Add AI/ML to rules-based TMS for a new dimension in crime detection
As the volume of data available to humanity has increased over the last decade, it has exposed a weakness in the way we as humans think. Humans are terrible at making decisions that rely on taking many variables into consideration.
Scientists have suspected this for some time. As early as 1956, George Miller published a paper in Psychological Review which showed that humans process at most five to nine variables when making decisions. Next time you decide on something, take a minute to write down the variable inputs you considered as a part of that decision-making process. Are you on the lower or higher end of that five to nine range?
Miller received so much attention for this paper that he re-published it later with some additions which showed that, with the aid of “several stimulus dimensions, recoding, and various mnemonic devices,” this range could be increased, but not by much.
Intuitively, we understand that more information should lead to better decision making, and so we rationally want as much data as possible. At the same time, we have all experienced information overload and subsequent analysis paralysis that can lead to stalled or sub-optimal decision making.
The limits of rules-based systems
This is true also in financial crime detection, as the volumes of available data have increased with the digitalization of payments, digital identity and “know your customer” data. There are now terabytes of data available. Surely, this should be enough to build a behavioral profile of customers that allows us to tell who is using their bank account to buy a Starbucks coffee on their way to work and who is a crime kingpin sitting at the center of an international money laundering ring. Yet, consistently, the systems responsible for making determinations produce huge numbers of false positives and fail to adapt to new financial crime typologies as they emerge.
The answer lies in the way these systems look at the data related to the coffee drinker and the money laundering kingpin, and the way these systems make decisions based on that data. For more than a decade, the transaction monitoring systems that sit at the intersection between a banking customer and their bank of choice, the system responsible for detecting whether this is another Starbucks order or part of something more sinister, have been relying on a “rules-based” system.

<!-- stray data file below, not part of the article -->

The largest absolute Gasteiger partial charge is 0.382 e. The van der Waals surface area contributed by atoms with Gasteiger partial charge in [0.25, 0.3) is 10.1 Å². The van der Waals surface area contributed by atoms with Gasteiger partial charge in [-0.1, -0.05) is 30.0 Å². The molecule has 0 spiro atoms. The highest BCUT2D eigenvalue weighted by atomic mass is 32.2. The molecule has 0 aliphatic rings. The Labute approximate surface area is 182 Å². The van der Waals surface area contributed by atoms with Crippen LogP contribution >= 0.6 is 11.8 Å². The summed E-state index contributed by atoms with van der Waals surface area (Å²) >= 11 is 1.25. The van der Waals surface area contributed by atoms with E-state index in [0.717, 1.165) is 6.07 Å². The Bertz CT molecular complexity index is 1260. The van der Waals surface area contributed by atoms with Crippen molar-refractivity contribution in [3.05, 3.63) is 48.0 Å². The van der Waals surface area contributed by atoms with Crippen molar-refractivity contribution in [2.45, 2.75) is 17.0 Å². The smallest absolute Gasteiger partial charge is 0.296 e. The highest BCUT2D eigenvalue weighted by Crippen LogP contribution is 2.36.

A rules-based system should be familiar to all of us. It is the same system we humans use to make decisions every day. If X is true and Y is false, then Z must be a money launderer. The problem is that this rules-based system is exposed to the same constraints and logical limitations that humans encounter.
The benefits of AI and machine learning based systems in AML
A much better way of looking at the same data is with a machine learning and artificial intelligence-based system. Why is that?
Because machine learning allows us to engineer many features and to use them to make objectively more informed decisions. It does this by adding a greater number of variables which can be used in making a decision and adding variables of a higher predictive probability. An engineered feature is created by taking the same data that a rules-based system has access to and creating new statistically significant combinations with that same data. These can fall into many different categories, such as aggregated features, network features, change in behavior features and entity profile features.
The feature data is then fed into machine learning models to produce an output that could be a binary “yes” or “no” answer, as is the case with classification algorithms, or the output could be a sliding scale of probabilities, as is the case with regression algorithms. Either way, a decision is made, and while a rules-based system might take five to ten variables into consideration, a machine learning-based system will take hundreds or even thousands of these variables into consideration by adding these engineered features into the pool of available information.
Important questions before shifting to AI/ML
As humans, we are not incorrect in our intuition that more and better information leads to superior decision making, but only if it can be used effectively in the decision-making process. This requires new ways of thinking about the problem, ways that machine learning and AI are better suited to do.
So, if you are finding that you are inundated by false positives and failing to keep up with new types of financial crime typologies, or if you are a government, bank, financial institution or one of their customers, ask yourself these questions:
- How many features are being used as a part of the transaction monitoring system’s decision-making process?
- What are the kinds of engineered features that are the most predictive for our statistical population?
- Is our risk-based approach constrained within the same confines as our own human limits when it comes to decision making, or are we using a machine learning- and AI-led approach to risk?
With these questions in mind, this will help guide you through the best approach for your organization.